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Dennis Jones: CD Reviews

Reviews - Falling Up

For a debut release, Dennis Jones sounds as though he's been getting it done for years. A fortyish guitarist/vocalist and a veteran of Southern California clubs, he has this blues thing down pat. From a line up of mostly self penned tunes, he fashions an eminently listenable platter steeped in popular urban, country, jazz and rock sounds. He's the rare newcomer to recording who displays mastery over his musical _expression without resorting to bombart, flash, fury or histrionics. Jones possesses a confident, smoky midrange voice and shows a deft touch on both acoustic and electric guitar. The title tune spreads a soft, buttery acoustic guitar around a swaying, syncopated rhythm. There's just a taste of acoustic bottleneck or slide on "Yesterday Blues" and "Chevrolet" (the old Ed and Lonnie Young tune) wouldn't suffer by comparison with the version Taj Mahal released in the '70s. "Big Black Cat" and "I Have You" have an urban electric quality not unlike that of Joe Louis Walker. The former is framed by a tidy harmonica accompaniment, the latter harks of George Benson chord changes and sensibilities. "You Don't Know a Thing About Love" is a soft rocker graced by a soulful vocal backing chorus, with Jones furnishing acoustic and electric guitar tracks. "The N Word" isn't what one might suppose; rather it's a country-tinged lament about a girl who evidently can say "No". "Fresh Out of Love" is something of a smooth operator's equivalent of a full disclosure policy statement. The man also has a bit of a muse in him. "Deep Blues", for instance, has a nice acoustic picking and strumming passage at each stanza's outset and a pensive lyric: "Don't know how I got here/Down which road I came/Been in a deep blues so long/Each direction looks the same". "Pray Your Life Away" advocates hedonism. Jones: "Don't you pray your life away/Live each day like it's gonna be your last". Jones surrounds himself with veteran musicians who work the same Los Angeles territory. "Falling Up" makes a compelling argument that his recording career has already hit it's mid-race stride.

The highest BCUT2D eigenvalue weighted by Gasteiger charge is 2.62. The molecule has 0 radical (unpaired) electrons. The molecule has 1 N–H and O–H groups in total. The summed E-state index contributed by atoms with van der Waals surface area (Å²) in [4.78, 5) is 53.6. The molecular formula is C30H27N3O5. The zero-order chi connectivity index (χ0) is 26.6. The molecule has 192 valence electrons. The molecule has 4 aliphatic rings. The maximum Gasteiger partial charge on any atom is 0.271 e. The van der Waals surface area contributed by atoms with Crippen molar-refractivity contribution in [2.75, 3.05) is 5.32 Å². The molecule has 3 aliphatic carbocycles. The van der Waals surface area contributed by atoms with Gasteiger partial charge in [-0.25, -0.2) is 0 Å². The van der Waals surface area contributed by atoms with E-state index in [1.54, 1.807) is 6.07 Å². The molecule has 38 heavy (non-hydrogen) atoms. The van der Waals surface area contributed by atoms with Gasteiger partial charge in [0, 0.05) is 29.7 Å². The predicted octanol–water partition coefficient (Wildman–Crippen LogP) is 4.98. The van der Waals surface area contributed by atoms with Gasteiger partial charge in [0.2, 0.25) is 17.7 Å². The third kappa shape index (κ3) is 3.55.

M.E. Travaglini - Blues Revue Magazine
My name is Brett Fleming and I met you at the IBC in January. I was the time keeper at the Hard Rock and also do a blues radio show on WEVL 89.9 FM in Memphis. You kindly gave me a copy of "Falling Up" when you and Dug were walking down Beale Street on Friday night. I have listened to it several times and featured it two weeks ago on my show. I am sincere when I say it is one of the best albums I've heard in the past 2 or 3 years. Having heard you play with Zac's band I knew you were an excellent player, but didn't know how good you are vocally as well as being a fine songwriter. I had several calls from listeners commenting about the disc, particularly "You Don't Know A Thing About Love" which is a terrific song. But it's difficult for me to pick a favorite from among the tracks; all of them are good!! I also wanted to congratulate you and the rest of the band for winning the IBC. Good luck and I look forward to hearing from you. Say hello to the others in the band and I will see you at the Handy Awards!!
Brett Fleming - WEVL 89.9 FM (Sep 30, 2005)